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Parents Give Away 14-Year-Old Son's Belongings After Teen Takes Range Rover for Joy Ride

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One of the joys of parenting is determining what kind of repercussions to dole out when your kid does something asinine.

The choice gets more difficult when those kids enter their teen years, when they are notoriously stubborn and make some seriously questionable decisions.

One family in Phoenix used a unique form of correction when their 14-year-old son took their Range Rover for a joyride while they were celebrating their anniversary in Las Vegas.

According to Angel Martinez, the son, he had hand-washed the car and didn’t “have anything to dry it.” So, the logical course of action was to speed down residential streets to dry the car off.

“I just wanted to drive, but I don’t have like a license to, so I just took it,” he told KSAZ-TV.

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The neighbors were concerned, and it wasn’t long before the cops were called. The Martinezes were trying to enjoy their vacation when they got a call that brought their carefree time to a screeching halt.

The parents clearly had time to think about a suitable “reward” for their son’s actions — especially because this wasn’t the first shenanigan he’d pulled — and when they got home they started clearing out his room.

“We got back to the house today,” dad Ramon Martinez told KSAZ. “We took all his stuff out, his room is 100 percent empty, and we’re just giving all his stuff away.”

The KSAZ video shows the teen sitting on the end of his bed, which is on the driveway, coolly sipping a cup of water.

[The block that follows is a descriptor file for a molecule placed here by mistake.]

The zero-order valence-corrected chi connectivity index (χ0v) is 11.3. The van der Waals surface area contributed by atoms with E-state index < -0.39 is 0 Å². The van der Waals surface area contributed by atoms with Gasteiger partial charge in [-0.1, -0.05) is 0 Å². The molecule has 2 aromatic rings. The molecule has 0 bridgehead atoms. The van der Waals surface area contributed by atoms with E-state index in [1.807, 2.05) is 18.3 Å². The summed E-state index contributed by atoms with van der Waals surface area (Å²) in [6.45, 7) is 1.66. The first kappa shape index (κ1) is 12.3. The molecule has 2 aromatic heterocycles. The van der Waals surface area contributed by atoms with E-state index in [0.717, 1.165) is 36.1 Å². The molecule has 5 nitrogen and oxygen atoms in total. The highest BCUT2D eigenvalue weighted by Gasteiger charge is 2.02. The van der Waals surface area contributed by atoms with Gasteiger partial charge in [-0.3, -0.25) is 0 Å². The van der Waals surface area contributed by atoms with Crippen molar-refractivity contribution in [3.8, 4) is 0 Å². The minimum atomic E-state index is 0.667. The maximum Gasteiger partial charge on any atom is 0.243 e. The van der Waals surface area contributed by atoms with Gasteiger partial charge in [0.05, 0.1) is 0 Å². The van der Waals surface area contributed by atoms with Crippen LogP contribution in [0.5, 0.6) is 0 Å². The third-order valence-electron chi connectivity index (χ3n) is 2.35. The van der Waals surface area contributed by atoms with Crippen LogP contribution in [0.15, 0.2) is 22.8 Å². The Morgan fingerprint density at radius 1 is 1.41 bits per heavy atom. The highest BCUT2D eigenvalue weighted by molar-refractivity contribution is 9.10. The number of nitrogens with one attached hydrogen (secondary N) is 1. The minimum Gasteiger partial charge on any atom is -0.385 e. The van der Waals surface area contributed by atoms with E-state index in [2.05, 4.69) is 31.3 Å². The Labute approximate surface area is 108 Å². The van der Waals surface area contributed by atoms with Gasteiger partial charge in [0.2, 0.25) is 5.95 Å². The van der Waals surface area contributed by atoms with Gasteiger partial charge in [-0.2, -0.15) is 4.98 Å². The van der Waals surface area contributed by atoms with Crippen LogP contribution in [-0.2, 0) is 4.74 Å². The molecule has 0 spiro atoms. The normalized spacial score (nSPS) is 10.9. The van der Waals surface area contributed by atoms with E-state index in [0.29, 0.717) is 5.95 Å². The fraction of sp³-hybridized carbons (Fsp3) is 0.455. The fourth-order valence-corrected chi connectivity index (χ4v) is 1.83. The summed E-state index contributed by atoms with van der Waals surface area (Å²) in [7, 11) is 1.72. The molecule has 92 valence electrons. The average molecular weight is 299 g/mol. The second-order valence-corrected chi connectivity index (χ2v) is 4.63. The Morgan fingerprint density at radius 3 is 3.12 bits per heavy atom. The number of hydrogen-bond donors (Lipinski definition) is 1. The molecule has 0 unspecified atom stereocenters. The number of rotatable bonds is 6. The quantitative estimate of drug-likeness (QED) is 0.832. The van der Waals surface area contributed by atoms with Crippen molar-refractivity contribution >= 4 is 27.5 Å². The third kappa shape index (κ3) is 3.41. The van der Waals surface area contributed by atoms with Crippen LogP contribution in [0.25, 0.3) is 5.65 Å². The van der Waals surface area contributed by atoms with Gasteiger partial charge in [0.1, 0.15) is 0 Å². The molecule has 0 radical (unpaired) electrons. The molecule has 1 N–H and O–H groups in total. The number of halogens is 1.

A sign — the back of a picture frame — propped up against the corner of the bed has a hand-scrawled message on it: “Sorry I stole my Parents car and was ‘SPEEDING.'”

When asked why they were giving away the nice bedroom set, flat-screen television, name-brand clothing and shoes and various decor items, the dad said it was to make public amends.

“Mostly to like apologize to the neighbors too, you know,” Ramon Martinez said. “He could’ve ran someone over. Something really bad could’ve happened.”

While it’s doubtful the recalcitrant boy paid for his own furnishings, and this punishment is more about unsettling him than hurting his wallet, it certainly is an unusual way to drive a point home.

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Maybe sleeping on the couch for a while and losing his designer apparel will force Angel to mull things over.

His parents hope this helps him understand “things like this will not be tolerated” and that his actions do, indeed, have consequences.

“It’s kind of weird,” Angel said, “but like, I think it’s a fair punishment.”

This article appeared originally on The Western Journal.

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